Monday, February 21, 2011

Building the Magnificent Cat Dancing Creations Vendor Booth! Part 6

     Several folks are following the growth of our Sherwood Forest Faire booth. This last weekend was the 2011 opening for the Faire. Here is where we are:
    As we were getting near the end of our light straw and clay wall construction we ran up against a county-wide, darn near state-wide, fire ban. Daily temps were getting colder and it had become necessary to heat our water over a fire to mix the clay. Each morning we found the soaked clay from the day before resting at a temp near 40 degrees F or colder. This was nearly impossible to mix, the best temp for mixing the clay and straw is at least 60 degrees F. A couple of buckets each of near boiling water added to each barrel of mud pretty much did the trick. However, no fire, no hot water and no mixing. Fortunately, most of our walls were high enough for Faire purposes, namely giving wind shelter, a place to display art, and concealing the back stage area. It was only necessary to add some of the form wood to one bay of the back wall for concealment purposes.

This pic is an interior shot of that bay. If you look closely, above the wall hanging you can see the form boards, below the hanging you can see the clay/straw wall. As time got short, we called a halt for the season on our construction work.
The underside of the metal roofing was concealed by burlap with lace panels at the skylights. The purpose for this is to give a more period look to the ceiling, and to comply with Faire requirements.

The back door was constructed and mounted, along with the front window shutters and doors. The hinges were made by Earthen Metals, one of the local blacksmiths for the Faire.

So, here is how the booth looked for opening day, 2011. Hark, yon patrons approach!

To be greeted by Milady Cat Dancing, Artist in Residence! We needed store counter space, and we needed to store our remaining straw bales out of the weather. Solution! We made the counter out of the straw bales, topped by wood and draped with cloth.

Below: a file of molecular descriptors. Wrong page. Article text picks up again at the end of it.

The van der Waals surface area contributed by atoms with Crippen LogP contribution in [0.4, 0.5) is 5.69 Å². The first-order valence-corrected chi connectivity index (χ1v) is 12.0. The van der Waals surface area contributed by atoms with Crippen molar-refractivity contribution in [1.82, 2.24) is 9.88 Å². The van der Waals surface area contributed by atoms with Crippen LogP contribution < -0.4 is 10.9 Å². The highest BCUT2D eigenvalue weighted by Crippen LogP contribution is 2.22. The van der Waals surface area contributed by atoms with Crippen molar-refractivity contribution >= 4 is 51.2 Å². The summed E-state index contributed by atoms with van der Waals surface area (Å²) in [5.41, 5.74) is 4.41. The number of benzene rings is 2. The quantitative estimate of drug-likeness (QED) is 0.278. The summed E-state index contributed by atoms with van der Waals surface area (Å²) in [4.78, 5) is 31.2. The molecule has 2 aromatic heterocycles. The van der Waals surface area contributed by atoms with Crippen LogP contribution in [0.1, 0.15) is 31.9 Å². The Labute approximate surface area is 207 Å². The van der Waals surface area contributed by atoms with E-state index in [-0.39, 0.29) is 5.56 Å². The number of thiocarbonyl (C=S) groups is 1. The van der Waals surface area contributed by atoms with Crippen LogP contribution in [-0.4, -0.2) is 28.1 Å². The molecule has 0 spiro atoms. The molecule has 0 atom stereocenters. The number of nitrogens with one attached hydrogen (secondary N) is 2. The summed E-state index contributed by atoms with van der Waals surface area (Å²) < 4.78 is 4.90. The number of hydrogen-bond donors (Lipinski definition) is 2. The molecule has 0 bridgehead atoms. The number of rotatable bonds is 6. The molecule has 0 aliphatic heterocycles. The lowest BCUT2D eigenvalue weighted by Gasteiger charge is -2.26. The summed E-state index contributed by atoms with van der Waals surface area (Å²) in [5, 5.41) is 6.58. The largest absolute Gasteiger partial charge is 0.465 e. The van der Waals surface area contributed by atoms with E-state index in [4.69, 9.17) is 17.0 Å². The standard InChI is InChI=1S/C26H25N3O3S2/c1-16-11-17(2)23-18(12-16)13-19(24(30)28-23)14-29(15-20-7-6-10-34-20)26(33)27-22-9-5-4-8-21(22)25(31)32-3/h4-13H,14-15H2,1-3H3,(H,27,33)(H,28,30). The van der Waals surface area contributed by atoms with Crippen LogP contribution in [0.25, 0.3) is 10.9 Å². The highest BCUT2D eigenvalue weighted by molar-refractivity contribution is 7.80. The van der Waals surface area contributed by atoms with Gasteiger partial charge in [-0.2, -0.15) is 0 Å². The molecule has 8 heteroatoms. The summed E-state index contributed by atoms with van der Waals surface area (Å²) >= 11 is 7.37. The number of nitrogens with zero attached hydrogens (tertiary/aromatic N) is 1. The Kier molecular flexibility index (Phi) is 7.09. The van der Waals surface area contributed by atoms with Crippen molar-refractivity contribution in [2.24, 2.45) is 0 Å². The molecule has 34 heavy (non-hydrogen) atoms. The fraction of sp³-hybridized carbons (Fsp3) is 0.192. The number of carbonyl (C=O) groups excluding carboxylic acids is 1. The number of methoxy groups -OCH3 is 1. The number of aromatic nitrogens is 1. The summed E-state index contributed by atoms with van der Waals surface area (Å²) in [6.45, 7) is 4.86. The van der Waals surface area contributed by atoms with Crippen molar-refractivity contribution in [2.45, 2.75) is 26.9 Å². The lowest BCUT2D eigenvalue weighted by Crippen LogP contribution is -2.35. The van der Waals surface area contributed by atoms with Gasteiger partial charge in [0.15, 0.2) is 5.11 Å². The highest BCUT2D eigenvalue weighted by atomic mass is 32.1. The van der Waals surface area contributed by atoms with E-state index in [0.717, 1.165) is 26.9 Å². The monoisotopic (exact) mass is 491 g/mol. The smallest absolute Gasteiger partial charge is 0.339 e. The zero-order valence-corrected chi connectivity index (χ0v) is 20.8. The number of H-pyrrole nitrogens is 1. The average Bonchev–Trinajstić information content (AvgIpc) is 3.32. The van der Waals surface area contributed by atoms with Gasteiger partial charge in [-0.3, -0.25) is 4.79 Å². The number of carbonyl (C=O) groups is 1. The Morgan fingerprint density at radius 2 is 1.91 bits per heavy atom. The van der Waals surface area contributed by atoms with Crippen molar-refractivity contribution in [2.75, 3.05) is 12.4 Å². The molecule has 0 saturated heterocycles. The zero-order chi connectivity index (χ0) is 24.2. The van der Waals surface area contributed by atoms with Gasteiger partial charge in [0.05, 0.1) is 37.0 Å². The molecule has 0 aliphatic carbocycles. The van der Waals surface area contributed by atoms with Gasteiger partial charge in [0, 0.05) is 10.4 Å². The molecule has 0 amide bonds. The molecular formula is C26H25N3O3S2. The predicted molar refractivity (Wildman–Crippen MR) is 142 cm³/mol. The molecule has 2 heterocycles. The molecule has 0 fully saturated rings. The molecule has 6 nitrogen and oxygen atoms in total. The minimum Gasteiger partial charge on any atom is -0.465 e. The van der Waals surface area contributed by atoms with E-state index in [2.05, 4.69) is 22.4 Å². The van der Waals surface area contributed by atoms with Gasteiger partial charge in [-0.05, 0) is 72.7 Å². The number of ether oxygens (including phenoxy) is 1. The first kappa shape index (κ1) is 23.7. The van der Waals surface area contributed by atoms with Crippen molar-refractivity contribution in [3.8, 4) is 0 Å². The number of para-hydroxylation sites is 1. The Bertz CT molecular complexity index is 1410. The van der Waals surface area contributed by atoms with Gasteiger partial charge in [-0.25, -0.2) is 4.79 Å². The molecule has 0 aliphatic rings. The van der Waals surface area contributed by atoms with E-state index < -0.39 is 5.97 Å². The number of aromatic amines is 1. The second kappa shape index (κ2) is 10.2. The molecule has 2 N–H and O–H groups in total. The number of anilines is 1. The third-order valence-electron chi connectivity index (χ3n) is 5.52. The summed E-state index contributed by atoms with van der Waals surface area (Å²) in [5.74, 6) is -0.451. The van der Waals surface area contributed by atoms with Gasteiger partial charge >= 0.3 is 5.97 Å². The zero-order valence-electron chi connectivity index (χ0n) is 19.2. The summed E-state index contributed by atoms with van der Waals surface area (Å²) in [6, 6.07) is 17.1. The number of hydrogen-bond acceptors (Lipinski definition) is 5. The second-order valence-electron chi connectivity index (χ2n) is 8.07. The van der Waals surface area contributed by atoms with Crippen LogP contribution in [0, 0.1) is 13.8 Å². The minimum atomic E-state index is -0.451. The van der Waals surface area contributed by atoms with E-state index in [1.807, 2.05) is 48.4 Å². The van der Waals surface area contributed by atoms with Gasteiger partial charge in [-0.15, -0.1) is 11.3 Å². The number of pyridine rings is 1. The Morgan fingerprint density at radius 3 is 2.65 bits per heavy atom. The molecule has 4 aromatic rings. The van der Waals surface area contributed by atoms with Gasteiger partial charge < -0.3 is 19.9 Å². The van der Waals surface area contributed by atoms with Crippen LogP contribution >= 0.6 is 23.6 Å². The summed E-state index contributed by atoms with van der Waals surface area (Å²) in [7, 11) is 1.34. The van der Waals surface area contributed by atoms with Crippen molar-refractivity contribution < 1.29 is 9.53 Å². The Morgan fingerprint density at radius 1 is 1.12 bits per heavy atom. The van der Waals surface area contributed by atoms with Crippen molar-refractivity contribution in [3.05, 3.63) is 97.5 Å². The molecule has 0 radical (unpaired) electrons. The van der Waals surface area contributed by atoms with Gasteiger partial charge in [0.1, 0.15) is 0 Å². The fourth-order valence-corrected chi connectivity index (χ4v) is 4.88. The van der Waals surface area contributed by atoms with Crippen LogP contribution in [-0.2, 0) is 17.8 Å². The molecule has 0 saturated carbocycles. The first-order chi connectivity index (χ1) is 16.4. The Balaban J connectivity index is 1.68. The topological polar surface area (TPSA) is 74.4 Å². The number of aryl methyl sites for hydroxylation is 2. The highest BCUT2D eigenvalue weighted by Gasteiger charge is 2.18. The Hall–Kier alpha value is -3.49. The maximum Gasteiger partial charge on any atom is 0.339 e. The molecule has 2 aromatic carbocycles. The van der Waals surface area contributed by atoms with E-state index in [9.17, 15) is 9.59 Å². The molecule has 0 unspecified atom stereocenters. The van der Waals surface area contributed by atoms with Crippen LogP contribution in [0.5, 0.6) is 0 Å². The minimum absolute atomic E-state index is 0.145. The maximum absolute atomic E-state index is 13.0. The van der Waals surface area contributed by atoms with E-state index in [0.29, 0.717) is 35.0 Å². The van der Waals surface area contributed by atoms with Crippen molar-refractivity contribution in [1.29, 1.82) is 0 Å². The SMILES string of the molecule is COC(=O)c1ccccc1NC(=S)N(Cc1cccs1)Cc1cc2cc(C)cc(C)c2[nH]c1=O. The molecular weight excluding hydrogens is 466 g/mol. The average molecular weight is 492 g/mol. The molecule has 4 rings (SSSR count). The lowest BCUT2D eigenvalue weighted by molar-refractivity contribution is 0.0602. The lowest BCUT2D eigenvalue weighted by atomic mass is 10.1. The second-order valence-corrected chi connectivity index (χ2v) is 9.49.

Intarsia and stained glass boxes against the back wall of the booth.

Intarsia on the south end wall. Notice the RainCrow-designed/built light fixture above the art.

Display of RainCrow made Sylph-Song Flutes against the back wall. Some have dragons. A mix of pentatonic and Spanish Gypsy tunings.

Wall hanging and intarsia inside the front wall. Along with Sir Silas of Bryan.

Our booth was fortunate to obtain a Charter Vendor banner. Last year, the Faire's first year,  we vended off our porch as shown in my previous posts. All in all we received almost as many questions and compliments on our booth construction as for our wonderful art!

Looking out at the Faire through a front window. The wind chimes are new this year. We are carrying them for friend Lynn Kirby at Splendor in the Glass.

A look from outside the same window. Stained glass, wind chimes, our custom logo, and a bench by local artisan Black Wolf are visible. You can just see the window shutters and the extents of the clay above the porch roof.

Opposite end of porch with remaining stained glass , shutters, and top portion of waterfall shown.

Waterfall and flower garden. The primroses are gorgeous!

Gina and her pet rooster Friar Tuck are loved by the children at the Faire. She commissioned a pet portrait from Cat Dancing last year. She was ecstatic at the result! See for yourself!

Sir Silas is modeling his new Captain's Coat from Two Spools at the Faire. Wake and Stacy do wonderful work!

 Sir William of RainCrow must needs have new attire of his own. A new custom-made cloak from Two Spools fits the bill, or the Bill.

Of course, Sir Michael got his own cloak as well. Two Spools once again provided. Michael is taking the afternoon off from working at the King's Swing attraction at the Faire.

It was a beautiful opening weekend for Sherwood Forest Faire. We have lots of weekends to go yet. Come see us! I'll also be posting more pics from the Faire soon!

Monday, February 14, 2011

Winter Stuff Revisited

     In response to my recent post about cold weather and related issues, Keith Howard at sent me a link to their blog about avoiding frozen pipes.